KUALA LUMPUR - Police in the Malaysian capital used water cannon and fired tear gas shells on Saturday to scatter crowds gathering for a banned opposition rally to demand changes to the country's electoral system.
Malaysian riot police surround demonstrators during a protest in Kuala Lumpur November 10, 2007. [Agencies]
Although hundreds of policemen, including riot police with shields and batons, guarded Kuala Lumpur's landmark Merdeka (Freedom) Square, tens of thousands of people turned out for one of Malaysia's biggest rallies since 1998.
"Police sprayed water cannons twice to disperse a crowd of about 500 protesters chanting slogans," said a Reuters witness who watched the incident outside a historic domed mosque guarded by about 50 riot police, as helicopters hovered overhead.
Nearby, another group of 2,000 protesters, chiefly teenagers wearing yellow T-shirts emblazoned with the slogan "Bersih", or "Clean" in Malay, marched in heavy rain towards the city's colonial-era railway station.
They chanted "Allahu akbar" (God is greatest) and "Reformasi", a reform demand that was the war chant of 1998 opposition protests, while waving banners reading "Save Malaysia" and "Election Commission, stop your tricks".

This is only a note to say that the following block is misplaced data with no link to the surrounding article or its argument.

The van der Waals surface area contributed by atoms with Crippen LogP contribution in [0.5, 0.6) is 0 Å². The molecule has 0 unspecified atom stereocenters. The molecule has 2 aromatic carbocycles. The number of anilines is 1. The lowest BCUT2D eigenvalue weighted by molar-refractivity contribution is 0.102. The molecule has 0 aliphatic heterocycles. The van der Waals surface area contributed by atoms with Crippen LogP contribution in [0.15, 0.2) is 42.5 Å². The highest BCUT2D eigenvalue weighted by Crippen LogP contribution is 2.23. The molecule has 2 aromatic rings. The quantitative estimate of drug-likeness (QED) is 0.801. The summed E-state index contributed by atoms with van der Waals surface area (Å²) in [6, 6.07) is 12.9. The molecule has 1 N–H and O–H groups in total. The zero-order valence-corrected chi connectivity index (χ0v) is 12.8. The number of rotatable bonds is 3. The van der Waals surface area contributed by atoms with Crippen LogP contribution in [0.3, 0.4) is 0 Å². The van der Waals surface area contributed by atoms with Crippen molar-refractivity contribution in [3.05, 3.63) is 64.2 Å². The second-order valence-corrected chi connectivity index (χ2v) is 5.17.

Groups of demonstrators later converged on the palace of Malaysia's king, where opposition leaders handed over a list of election reform demands. Policemen in the crowd said it numbered less than 10,000, but organisers put the figure at 30,000.
Opposition leader Anwar Ibrahim said he was happy with the turnout despite the government's condemnation of the protest.
"I think this is a major success in the expression of public sentiment against fraudulent practices in the elections," Anwar told Reuters in a telephone interview. "There is open defiance by Malaysians, which is not normal practice in this country."
The groundswell of support had invigorated the opposition, he said. "We will have to persist in this campaign to send a message to the government that people are tired of this kind of fraud."
Anwar was speaking after he and several opposition colleagues, including Hadi Awang of the hardline Islamist Parti Islam-se Malaysia and Lim Kit Siang of the Democratic Action Party, submitted their list to a representative of the ruler.